All of the negotiating proposals point to an inadequacy of the Services Sectoral Classification List (MTN.GNS/W/120), which distinguishes postal and courier services on the basis of the nature of the service providers rather than of the services provided — i.e. postal services are essentially defined as those rendered by national postal administrations. Proposals have been made for improved classifications, including in TN/S/W/30.
In terms of market access, proposals have underscored the need for commitments resulting in more extensive coverage of these services in the schedules of commitments. In identifying barriers to market access and national treatment, some proposals have emphasized the existence of monopolies, while others have focused on measures discriminating against foreign suppliers.
Some delegations have encouraged the undertaking of additional commitments in schedules to address certain regulatory issues. Anti-competitive practices, cross-subsidies, universal service obligations, independent regulators and licensing procedures are some of the issues mentioned in this regard. Regarding universal service, the right of members to define the kind of universal service they wish to maintain was not questioned, as suggestions focused on such aspects as transparent, non-discriminatory and competitively neutral implementation.
For information on the negotiating objectives expressed by members, see the annexes to the Reports by the Chair of the Special Session of the Council for Trade in Services to the Trade Negotiations Committee in 2005 (TN/S/20 and TN/S/23).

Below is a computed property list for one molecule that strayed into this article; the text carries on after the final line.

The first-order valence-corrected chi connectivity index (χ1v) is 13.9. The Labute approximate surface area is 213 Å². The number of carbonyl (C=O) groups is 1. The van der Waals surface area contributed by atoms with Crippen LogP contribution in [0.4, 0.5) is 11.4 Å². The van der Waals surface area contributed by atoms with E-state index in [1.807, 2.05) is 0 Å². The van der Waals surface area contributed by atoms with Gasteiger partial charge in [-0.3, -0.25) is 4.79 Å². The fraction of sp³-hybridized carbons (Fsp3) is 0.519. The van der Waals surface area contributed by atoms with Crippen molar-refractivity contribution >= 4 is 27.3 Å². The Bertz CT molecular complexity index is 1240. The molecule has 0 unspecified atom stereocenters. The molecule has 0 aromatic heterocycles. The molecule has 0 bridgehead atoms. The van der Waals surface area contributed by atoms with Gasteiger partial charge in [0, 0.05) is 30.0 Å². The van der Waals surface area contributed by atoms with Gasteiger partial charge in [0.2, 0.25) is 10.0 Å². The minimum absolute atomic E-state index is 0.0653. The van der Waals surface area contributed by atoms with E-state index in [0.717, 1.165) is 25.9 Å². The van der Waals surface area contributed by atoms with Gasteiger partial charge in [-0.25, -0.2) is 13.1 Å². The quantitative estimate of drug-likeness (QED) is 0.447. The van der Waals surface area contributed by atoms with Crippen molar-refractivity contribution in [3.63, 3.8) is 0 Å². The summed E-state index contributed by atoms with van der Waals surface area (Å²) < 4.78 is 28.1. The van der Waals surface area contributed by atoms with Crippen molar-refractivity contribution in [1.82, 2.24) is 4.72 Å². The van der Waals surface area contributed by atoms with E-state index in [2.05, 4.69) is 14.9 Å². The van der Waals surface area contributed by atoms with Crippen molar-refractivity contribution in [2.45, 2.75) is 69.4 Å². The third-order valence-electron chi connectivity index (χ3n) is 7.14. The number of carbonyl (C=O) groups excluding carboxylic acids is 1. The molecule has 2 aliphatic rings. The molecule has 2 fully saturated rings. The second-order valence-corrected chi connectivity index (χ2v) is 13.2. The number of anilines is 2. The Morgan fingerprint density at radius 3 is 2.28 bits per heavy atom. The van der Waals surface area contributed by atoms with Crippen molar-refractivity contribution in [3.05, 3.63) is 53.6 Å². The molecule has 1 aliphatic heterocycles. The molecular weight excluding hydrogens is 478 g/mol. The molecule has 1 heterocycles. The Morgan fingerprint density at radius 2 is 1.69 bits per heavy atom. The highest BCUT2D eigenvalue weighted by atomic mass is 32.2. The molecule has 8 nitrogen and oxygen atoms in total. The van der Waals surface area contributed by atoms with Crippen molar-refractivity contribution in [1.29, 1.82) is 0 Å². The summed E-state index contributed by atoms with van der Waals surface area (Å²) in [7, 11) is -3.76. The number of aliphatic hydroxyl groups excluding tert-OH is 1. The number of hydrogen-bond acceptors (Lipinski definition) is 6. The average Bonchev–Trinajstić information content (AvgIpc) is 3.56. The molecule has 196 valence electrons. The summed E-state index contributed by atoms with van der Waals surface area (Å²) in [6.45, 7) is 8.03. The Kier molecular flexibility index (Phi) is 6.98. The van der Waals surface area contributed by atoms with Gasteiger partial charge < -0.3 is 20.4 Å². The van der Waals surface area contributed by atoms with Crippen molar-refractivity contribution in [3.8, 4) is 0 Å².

Following the Hong Kong Ministerial Conference of December 2005, a group members prepared a plurilateral
request on postal and courier services, including express delivery, in
The request encourages members to provide substantially unrestricted market access, as well as effective national treatment, for services carried out under competitive conditions. It also suggests the undertaking of additional commitments, where possible, so as to have measures in place to address unreasonable practices by dominant suppliers, to ensure that any licensing requirements are transparent and reasonable, and to guarantee that the regulator is independent from any supplier. The request also sets out a series of objectives with respect to sectoral classification of commitments, e.g. clarifying that the sectoral description covers all competitive service suppliers, including monopolies if these operate in competitive conditions outside their exclusive rights.